The European Commission has imposed a second record fine on Google, this time for €4.34 billion, for exclusionary abuses of its dominant position in relation to its Android Operating System. It is the highest fine imposed by the EC to date (EC press release).

The fine follows last year’s €2.4 billion fine in the Google Shopping case (see our previous alert) and is part two of a trilogy of EC investigations concerning Google’s practices (the third concerns Google’s AdSense online advertising business and a decision is expected later this year).

The decision means that the onus is on Google to bring its business practices relating to Android in line within the next three months or face additional fines. This will require Google to re-think its current business model and revenue streams. The practical impact on the online ecosystem will also depend on the future behaviour of device manufacturers, network operators, rival App developers and of course consumers.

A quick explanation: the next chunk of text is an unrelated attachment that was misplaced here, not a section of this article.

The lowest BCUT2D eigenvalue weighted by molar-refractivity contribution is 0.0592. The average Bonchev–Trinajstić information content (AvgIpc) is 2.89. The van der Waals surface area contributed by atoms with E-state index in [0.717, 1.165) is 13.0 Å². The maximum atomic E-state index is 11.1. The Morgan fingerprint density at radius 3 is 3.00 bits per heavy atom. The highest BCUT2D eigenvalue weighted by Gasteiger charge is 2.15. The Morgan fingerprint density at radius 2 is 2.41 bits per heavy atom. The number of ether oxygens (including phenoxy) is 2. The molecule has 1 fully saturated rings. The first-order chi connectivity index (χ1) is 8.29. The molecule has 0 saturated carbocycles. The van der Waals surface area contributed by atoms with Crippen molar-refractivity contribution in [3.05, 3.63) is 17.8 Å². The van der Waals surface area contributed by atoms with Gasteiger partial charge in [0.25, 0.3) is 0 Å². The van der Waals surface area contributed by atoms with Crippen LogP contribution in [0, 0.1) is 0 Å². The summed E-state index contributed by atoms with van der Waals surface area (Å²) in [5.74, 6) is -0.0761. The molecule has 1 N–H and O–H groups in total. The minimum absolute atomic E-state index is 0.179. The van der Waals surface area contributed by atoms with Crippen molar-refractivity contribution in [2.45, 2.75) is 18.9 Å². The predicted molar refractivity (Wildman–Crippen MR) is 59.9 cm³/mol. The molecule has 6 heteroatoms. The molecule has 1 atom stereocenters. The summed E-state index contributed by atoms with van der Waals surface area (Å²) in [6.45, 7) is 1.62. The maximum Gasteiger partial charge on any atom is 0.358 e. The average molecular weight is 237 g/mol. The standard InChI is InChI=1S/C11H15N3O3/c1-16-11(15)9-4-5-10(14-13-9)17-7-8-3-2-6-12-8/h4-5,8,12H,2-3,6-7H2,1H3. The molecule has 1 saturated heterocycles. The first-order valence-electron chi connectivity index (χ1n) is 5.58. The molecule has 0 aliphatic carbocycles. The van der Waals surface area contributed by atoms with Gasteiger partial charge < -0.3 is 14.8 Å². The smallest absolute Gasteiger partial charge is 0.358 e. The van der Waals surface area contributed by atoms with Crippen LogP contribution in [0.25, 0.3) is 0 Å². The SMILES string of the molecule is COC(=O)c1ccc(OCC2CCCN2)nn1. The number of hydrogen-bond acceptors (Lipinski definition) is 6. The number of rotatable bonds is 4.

What is the concern?

Since its launch in 2007, Google’s free, open source operating system Android has become the dominant mobile operating system worldwide. According to the EC, Android is used today in more than 80% of all smartphones worldwide and around 60% of tablets. Alternatives such as Windows Phone and Symbian have fallen by the way-side in recent years, so device manufacturers use operating systems that have been developed based on Android (so-called Android forks). The EC does not consider Apple's iOS to be a viable alternative to Android for device manufacturers, because it is not available to install on devices offered by manufacturers such as HTC, Lenovo, LG and Samsung. The EC also found that competition at the device level from Apple is not sufficient to constrain Google’s market power in Android licensing.

The EC’s theory of harm is, in the main part, a classic leveraging case: Google leveraged its dominant position in Android OS to “cement its dominant position” in general internet search. The EC was also concerned with loyalty inducing payments and contractual restrictions not to use competing versions of Android OS.

The restrictions

The EC found that three types of exclusionary practices formed part of the overall strategy: